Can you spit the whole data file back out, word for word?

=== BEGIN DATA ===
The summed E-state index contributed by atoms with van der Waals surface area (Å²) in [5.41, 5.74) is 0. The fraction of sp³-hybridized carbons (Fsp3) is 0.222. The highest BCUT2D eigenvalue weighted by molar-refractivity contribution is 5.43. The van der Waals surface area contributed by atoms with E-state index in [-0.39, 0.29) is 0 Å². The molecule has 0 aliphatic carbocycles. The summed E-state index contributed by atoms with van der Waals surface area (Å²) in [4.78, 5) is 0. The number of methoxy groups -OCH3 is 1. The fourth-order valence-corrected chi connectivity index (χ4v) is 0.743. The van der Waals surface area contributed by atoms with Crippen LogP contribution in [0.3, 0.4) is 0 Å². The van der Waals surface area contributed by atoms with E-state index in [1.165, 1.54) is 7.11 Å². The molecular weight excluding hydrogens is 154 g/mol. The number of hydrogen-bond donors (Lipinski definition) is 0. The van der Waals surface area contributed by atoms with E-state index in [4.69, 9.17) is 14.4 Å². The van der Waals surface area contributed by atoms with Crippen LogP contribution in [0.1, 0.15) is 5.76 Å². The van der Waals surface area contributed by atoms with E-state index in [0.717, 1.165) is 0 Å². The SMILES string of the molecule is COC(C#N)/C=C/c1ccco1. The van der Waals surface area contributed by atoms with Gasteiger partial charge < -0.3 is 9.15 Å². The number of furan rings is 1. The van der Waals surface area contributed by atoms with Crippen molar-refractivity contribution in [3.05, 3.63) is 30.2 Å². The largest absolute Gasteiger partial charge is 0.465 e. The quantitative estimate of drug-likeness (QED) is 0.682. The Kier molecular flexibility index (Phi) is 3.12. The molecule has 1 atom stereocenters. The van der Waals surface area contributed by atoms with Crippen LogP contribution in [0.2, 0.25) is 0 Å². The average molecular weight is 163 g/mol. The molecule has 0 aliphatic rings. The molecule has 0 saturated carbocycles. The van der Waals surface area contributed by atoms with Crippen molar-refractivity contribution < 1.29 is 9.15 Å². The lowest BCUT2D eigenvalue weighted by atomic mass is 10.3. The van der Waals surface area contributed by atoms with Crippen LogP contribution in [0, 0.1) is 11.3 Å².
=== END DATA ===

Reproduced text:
The summed E-state index contributed by atoms with van der Waals surface area (Å²) in [5.41, 5.74) is 0. The fraction of sp³-hybridized carbons (Fsp3) is 0.222. The highest BCUT2D eigenvalue weighted by molar-refractivity contribution is 5.43. The van der Waals surface area contributed by atoms with E-state index in [-0.39, 0.29) is 0 Å². The molecule has 0 aliphatic carbocycles. The summed E-state index contributed by atoms with van der Waals surface area (Å²) in [4.78, 5) is 0. The number of methoxy groups -OCH3 is 1. The fourth-order valence-corrected chi connectivity index (χ4v) is 0.743. The van der Waals surface area contributed by atoms with Crippen LogP contribution in [0.3, 0.4) is 0 Å². The van der Waals surface area contributed by atoms with E-state index in [1.165, 1.54) is 7.11 Å². The molecular weight excluding hydrogens is 154 g/mol. The number of hydrogen-bond donors (Lipinski definition) is 0. The van der Waals surface area contributed by atoms with E-state index in [4.69, 9.17) is 14.4 Å². The van der Waals surface area contributed by atoms with Crippen LogP contribution in [0.1, 0.15) is 5.76 Å². The van der Waals surface area contributed by atoms with E-state index in [0.717, 1.165) is 0 Å². The SMILES string of the molecule is COC(C#N)/C=C/c1ccco1. The van der Waals surface area contributed by atoms with Gasteiger partial charge < -0.3 is 9.15 Å². The number of furan rings is 1. The van der Waals surface area contributed by atoms with Crippen molar-refractivity contribution in [3.05, 3.63) is 30.2 Å². The largest absolute Gasteiger partial charge is 0.465 e. The quantitative estimate of drug-likeness (QED) is 0.682. The Kier molecular flexibility index (Phi) is 3.12. The molecule has 1 atom stereocenters. The van der Waals surface area contributed by atoms with Crippen LogP contribution in [0.2, 0.25) is 0 Å². The average molecular weight is 163 g/mol. The molecule has 0 aliphatic rings. The molecule has 0 saturated carbocycles. The van der Waals surface area contributed by atoms with Crippen molar-refractivity contribution < 1.29 is 9.15 Å². The lowest BCUT2D eigenvalue weighted by atomic mass is 10.3. The van der Waals surface area contributed by atoms with Crippen LogP contribution in [0, 0.1) is 11.3 Å².